Green finance celebrating its 10 years today is attracting more and more players, companies to the States, wishing to appropriate this major tool for financing climate.
Nearly ten years after the first green operations carried out in 2008 by the World Bank and the European Investment Bank, the success of the loans intended to finance investments in favor of the ecological transition is not contradictory. In fact, market growth is almost 80% annually, according to figures released by S & P Global Ratings, which forecasts an average growth of 30% for 2018.
Green funds are springing up in Europe
Between 2016 and 2017, European green funds increased by 49% reaching 32,2 billion euros against 22 billion euros a year ago, as indicated by the last Novethic study on the "2018 European Green Fund Market". So, on the 10,2 billion rise in funds, more than 7 billion come from the 2017 3 and 11,3 billion year fund performance collection. The study shows that topics related to water and the environment include the largest outstanding amounts (10,6 and XNUMX billion euros).
France (33%) and Switzerland (30%) account for nearly two-thirds of the total market. Pictet is in first place in the TOP 10 environmental management campaign, which is backed by BNP Paribas AM, which brings together 10 funds for 5,2 billion euros. If funds managed in France are of growing interest, the weight of green finance remains modest.
Can green finance really help the planet?
Under regulatory pressure, institutional investors, insurers, pension funds and pension institutions have begun to reduce the carbon footprint of their portfolios by selling assets that are particularly harmful to the environment. Banks are accelerating the financing of green projects, particularly via green bonds. As a reminder, "green bonds" correspond to a bond issue launched by a community or a company to finance a project or activity contributing to the energy transition. These green bonds mainly allow their issuers to demonstrate their ecological commitment while diversifying their sources of financing. While the concept may appeal, its regulatory framework remains unclear.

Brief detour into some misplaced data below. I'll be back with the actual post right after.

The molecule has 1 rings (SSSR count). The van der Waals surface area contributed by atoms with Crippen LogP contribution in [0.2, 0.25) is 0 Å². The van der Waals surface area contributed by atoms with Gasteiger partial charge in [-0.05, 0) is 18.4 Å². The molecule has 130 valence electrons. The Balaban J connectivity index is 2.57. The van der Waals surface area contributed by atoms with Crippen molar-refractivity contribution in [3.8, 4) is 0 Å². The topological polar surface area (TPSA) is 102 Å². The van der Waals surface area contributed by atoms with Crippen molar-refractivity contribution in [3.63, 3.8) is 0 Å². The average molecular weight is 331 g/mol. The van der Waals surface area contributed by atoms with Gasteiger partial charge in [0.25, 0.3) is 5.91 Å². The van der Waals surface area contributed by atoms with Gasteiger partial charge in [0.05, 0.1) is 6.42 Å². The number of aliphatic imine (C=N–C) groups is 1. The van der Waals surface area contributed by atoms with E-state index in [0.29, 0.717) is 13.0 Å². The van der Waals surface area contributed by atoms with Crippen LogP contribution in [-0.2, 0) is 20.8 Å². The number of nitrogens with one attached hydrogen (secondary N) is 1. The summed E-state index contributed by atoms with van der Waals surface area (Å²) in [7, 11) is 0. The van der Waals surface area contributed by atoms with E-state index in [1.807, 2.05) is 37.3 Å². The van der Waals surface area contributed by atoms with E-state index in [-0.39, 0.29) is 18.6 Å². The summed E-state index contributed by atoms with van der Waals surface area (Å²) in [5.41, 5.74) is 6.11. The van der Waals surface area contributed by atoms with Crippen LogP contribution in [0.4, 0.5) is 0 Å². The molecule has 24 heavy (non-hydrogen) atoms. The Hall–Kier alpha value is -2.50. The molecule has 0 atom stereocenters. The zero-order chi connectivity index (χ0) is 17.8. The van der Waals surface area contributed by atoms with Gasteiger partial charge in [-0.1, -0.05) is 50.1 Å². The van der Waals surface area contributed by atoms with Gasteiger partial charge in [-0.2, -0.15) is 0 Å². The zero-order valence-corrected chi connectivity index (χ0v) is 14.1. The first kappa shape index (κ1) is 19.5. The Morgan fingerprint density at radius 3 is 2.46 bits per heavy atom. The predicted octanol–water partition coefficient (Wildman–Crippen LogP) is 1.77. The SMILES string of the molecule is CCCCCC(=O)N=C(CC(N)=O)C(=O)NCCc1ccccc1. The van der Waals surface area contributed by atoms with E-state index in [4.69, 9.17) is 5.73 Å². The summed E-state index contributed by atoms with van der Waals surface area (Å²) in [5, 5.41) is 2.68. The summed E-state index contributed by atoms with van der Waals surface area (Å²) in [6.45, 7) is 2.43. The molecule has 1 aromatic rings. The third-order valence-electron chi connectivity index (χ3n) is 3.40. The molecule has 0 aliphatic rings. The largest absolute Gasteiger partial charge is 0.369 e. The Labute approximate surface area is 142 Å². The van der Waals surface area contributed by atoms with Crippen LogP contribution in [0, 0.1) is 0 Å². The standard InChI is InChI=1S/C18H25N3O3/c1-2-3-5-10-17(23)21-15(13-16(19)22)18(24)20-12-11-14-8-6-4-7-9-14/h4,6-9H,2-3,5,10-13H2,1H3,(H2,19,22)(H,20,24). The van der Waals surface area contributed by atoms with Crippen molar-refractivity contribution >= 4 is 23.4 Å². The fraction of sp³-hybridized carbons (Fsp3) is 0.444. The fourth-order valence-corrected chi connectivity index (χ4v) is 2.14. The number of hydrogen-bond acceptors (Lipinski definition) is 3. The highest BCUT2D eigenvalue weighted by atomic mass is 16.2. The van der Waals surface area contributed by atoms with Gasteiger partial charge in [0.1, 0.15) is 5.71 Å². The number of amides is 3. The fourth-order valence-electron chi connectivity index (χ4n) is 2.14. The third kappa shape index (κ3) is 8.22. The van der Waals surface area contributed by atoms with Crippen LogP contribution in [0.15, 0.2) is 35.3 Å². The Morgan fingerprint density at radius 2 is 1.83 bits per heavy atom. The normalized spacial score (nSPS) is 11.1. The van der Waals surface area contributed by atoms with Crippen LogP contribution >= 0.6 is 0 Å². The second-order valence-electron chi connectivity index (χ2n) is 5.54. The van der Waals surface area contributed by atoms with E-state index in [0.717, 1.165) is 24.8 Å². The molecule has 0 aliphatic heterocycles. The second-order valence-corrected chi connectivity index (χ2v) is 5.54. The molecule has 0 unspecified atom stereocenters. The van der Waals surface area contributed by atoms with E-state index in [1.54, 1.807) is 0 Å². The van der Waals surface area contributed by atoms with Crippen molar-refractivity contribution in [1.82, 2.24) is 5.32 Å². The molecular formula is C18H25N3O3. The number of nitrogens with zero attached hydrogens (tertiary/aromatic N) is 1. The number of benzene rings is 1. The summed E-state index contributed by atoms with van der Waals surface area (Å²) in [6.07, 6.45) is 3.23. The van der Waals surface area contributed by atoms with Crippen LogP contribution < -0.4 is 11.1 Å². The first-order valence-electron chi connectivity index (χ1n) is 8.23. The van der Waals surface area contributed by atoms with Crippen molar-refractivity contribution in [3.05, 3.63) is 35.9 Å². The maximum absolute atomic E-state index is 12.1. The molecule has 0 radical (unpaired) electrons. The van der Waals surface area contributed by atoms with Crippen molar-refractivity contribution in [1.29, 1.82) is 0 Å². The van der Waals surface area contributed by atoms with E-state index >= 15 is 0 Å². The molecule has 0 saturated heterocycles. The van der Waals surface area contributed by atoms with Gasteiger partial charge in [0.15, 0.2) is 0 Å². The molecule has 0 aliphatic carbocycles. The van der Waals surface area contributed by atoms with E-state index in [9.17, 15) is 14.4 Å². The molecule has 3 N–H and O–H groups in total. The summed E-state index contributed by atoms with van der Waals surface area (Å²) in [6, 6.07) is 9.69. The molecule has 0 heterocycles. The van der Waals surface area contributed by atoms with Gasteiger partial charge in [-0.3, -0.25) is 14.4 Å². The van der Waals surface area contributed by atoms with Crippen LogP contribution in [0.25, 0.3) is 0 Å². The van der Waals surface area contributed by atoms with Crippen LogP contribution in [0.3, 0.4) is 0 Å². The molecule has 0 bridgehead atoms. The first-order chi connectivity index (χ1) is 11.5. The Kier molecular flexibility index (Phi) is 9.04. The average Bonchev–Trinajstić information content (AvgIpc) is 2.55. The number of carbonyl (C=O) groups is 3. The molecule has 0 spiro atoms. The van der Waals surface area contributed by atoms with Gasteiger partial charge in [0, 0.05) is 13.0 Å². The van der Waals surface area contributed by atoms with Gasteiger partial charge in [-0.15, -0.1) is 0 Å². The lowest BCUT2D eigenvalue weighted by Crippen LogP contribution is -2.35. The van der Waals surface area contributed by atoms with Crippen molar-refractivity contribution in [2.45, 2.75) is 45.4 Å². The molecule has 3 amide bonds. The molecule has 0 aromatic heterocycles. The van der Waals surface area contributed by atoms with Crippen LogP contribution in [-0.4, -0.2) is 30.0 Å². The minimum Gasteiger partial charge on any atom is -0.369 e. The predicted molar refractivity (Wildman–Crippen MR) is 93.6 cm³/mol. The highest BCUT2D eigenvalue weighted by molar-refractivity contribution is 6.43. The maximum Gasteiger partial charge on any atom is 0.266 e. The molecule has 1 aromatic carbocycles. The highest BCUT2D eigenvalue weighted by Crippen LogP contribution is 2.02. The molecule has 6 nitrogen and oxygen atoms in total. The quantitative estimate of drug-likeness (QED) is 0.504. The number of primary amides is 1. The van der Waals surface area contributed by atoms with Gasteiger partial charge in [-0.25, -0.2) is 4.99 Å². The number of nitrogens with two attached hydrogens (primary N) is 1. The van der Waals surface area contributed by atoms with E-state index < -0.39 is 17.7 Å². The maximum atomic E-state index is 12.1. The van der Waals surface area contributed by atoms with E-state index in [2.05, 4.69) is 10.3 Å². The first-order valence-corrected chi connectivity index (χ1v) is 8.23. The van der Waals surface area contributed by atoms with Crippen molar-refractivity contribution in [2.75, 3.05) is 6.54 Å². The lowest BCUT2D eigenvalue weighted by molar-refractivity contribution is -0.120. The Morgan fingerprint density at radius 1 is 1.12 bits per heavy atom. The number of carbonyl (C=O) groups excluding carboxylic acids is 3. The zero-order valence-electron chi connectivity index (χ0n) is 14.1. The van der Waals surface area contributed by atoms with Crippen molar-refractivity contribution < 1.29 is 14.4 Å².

The fuzzy criteria surrounding green finance risk reducing the border with more dangerous financial securities backed by nature. Indeed, there are now obligations that give rights to the future income of a forest while other financial products are betting on future natural disasters. In the future, these tools could be used for anything and everything. Some players have already tried to buy glaciers in Iceland and others have set up trading markets for water licenses in Australia. The boundaries of green finance deserve to be better defined.
The president of the ACPR calls for creating common standards on green bonds
The Governor of the Banque de France and Chairman of the French Prudential Supervisory and Resolution Authority (ACPR) recently welcomed the European Commission's Green Finance Action Plan. It also encourages European states "including the United Kingdom" to adopt "common standards" on "green bonds" or green bonds. These funds complement the many solutions of online trading existing.
François Villeroy de Galhau therefore suggests penalizing investors exposed to polluting or carbon-intensive industries. The governor finally sets two priorities: the identification, publication of existing risk exposures in the financial sector and the development of "carbon stress tests" for insurance and banks. The Supervisors and Central Banks Network for the Greening of the Financial System chaired by Frank Elderson will release a first report in April 2019.
Thus, green finance, which is not new, is still in full democratization. If the figures are encouraging, they are still insufficient. At the COP23, the United Nations Environment Program - Finance Initiative (UNEP-FI) has estimated 1 500 billion dollars in funding needs for the environment around the world.